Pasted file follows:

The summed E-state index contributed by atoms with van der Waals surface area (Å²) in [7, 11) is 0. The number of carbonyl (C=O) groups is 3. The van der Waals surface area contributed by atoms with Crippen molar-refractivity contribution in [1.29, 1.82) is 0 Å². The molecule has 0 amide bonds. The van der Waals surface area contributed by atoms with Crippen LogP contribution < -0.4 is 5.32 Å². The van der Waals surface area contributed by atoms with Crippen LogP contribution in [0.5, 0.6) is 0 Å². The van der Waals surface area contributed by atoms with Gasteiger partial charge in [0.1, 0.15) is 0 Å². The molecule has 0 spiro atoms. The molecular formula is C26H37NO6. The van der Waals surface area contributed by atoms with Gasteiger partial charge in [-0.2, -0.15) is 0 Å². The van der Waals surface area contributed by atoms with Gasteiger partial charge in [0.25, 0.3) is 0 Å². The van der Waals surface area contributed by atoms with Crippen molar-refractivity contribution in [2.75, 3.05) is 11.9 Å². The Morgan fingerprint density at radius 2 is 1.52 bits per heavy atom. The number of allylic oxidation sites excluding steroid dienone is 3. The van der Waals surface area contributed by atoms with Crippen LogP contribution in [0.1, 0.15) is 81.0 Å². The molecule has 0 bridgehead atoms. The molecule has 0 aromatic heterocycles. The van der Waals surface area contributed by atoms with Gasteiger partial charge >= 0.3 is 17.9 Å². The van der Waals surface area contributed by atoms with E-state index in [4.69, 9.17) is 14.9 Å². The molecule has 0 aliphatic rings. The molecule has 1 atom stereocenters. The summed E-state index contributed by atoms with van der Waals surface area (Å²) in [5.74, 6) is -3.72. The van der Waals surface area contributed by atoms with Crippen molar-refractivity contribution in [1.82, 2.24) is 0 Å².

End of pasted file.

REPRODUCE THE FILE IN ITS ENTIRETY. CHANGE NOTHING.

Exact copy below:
The summed E-state index contributed by atoms with van der Waals surface area (Å²) in [7, 11) is 0. The number of carbonyl (C=O) groups is 3. The van der Waals surface area contributed by atoms with Crippen molar-refractivity contribution in [1.29, 1.82) is 0 Å². The molecule has 0 amide bonds. The van der Waals surface area contributed by atoms with Crippen LogP contribution < -0.4 is 5.32 Å². The van der Waals surface area contributed by atoms with Crippen LogP contribution in [0.5, 0.6) is 0 Å². The van der Waals surface area contributed by atoms with Gasteiger partial charge in [0.1, 0.15) is 0 Å². The molecule has 0 spiro atoms. The molecular formula is C26H37NO6. The van der Waals surface area contributed by atoms with Gasteiger partial charge in [-0.2, -0.15) is 0 Å². The van der Waals surface area contributed by atoms with Gasteiger partial charge in [0.25, 0.3) is 0 Å². The van der Waals surface area contributed by atoms with Crippen molar-refractivity contribution in [2.75, 3.05) is 11.9 Å². The Morgan fingerprint density at radius 2 is 1.52 bits per heavy atom. The number of allylic oxidation sites excluding steroid dienone is 3. The van der Waals surface area contributed by atoms with Crippen LogP contribution in [0.1, 0.15) is 81.0 Å². The molecule has 0 bridgehead atoms. The molecule has 0 aromatic heterocycles. The van der Waals surface area contributed by atoms with Gasteiger partial charge >= 0.3 is 17.9 Å². The van der Waals surface area contributed by atoms with E-state index in [4.69, 9.17) is 14.9 Å². The molecule has 0 aliphatic rings. The molecule has 1 atom stereocenters. The summed E-state index contributed by atoms with van der Waals surface area (Å²) in [5.74, 6) is -3.72. The van der Waals surface area contributed by atoms with Crippen molar-refractivity contribution in [1.82, 2.24) is 0 Å².